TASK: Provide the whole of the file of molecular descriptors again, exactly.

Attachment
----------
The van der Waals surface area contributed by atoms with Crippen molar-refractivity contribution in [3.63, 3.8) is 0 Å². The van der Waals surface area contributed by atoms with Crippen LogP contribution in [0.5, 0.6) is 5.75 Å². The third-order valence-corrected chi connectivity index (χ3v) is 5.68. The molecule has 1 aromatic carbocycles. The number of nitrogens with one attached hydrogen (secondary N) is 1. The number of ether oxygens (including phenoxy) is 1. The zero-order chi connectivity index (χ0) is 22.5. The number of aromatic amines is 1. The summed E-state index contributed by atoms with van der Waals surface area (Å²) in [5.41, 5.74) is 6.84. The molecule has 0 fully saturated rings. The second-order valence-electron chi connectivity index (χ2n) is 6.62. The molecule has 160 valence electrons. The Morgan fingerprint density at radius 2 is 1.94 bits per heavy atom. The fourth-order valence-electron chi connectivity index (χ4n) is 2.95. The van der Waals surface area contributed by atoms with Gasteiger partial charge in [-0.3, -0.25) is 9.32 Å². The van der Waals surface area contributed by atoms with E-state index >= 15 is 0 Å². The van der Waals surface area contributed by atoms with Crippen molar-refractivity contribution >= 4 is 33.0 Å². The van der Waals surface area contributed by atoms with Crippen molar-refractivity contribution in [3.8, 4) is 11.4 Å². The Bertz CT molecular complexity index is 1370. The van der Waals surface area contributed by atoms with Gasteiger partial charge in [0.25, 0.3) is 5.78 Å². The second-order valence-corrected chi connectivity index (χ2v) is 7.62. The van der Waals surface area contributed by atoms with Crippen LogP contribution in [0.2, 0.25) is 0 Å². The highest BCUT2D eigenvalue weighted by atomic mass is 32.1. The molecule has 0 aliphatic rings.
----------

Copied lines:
The van der Waals surface area contributed by atoms with Crippen molar-refractivity contribution in [3.63, 3.8) is 0 Å². The van der Waals surface area contributed by atoms with Crippen LogP contribution in [0.5, 0.6) is 5.75 Å². The third-order valence-corrected chi connectivity index (χ3v) is 5.68. The molecule has 1 aromatic carbocycles. The number of nitrogens with one attached hydrogen (secondary N) is 1. The number of ether oxygens (including phenoxy) is 1. The zero-order chi connectivity index (χ0) is 22.5. The number of aromatic amines is 1. The summed E-state index contributed by atoms with van der Waals surface area (Å²) in [5.41, 5.74) is 6.84. The molecule has 0 fully saturated rings. The second-order valence-electron chi connectivity index (χ2n) is 6.62. The molecule has 160 valence electrons. The Morgan fingerprint density at radius 2 is 1.94 bits per heavy atom. The fourth-order valence-electron chi connectivity index (χ4n) is 2.95. The van der Waals surface area contributed by atoms with Gasteiger partial charge in [-0.3, -0.25) is 9.32 Å². The van der Waals surface area contributed by atoms with E-state index >= 15 is 0 Å². The van der Waals surface area contributed by atoms with Crippen molar-refractivity contribution >= 4 is 33.0 Å². The van der Waals surface area contributed by atoms with Crippen molar-refractivity contribution in [3.8, 4) is 11.4 Å². The Bertz CT molecular complexity index is 1370. The van der Waals surface area contributed by atoms with Gasteiger partial charge in [0.25, 0.3) is 5.78 Å². The second-order valence-corrected chi connectivity index (χ2v) is 7.62. The van der Waals surface area contributed by atoms with Crippen LogP contribution in [0.2, 0.25) is 0 Å². The highest BCUT2D eigenvalue weighted by atomic mass is 32.1. The molecule has 0 aliphatic rings.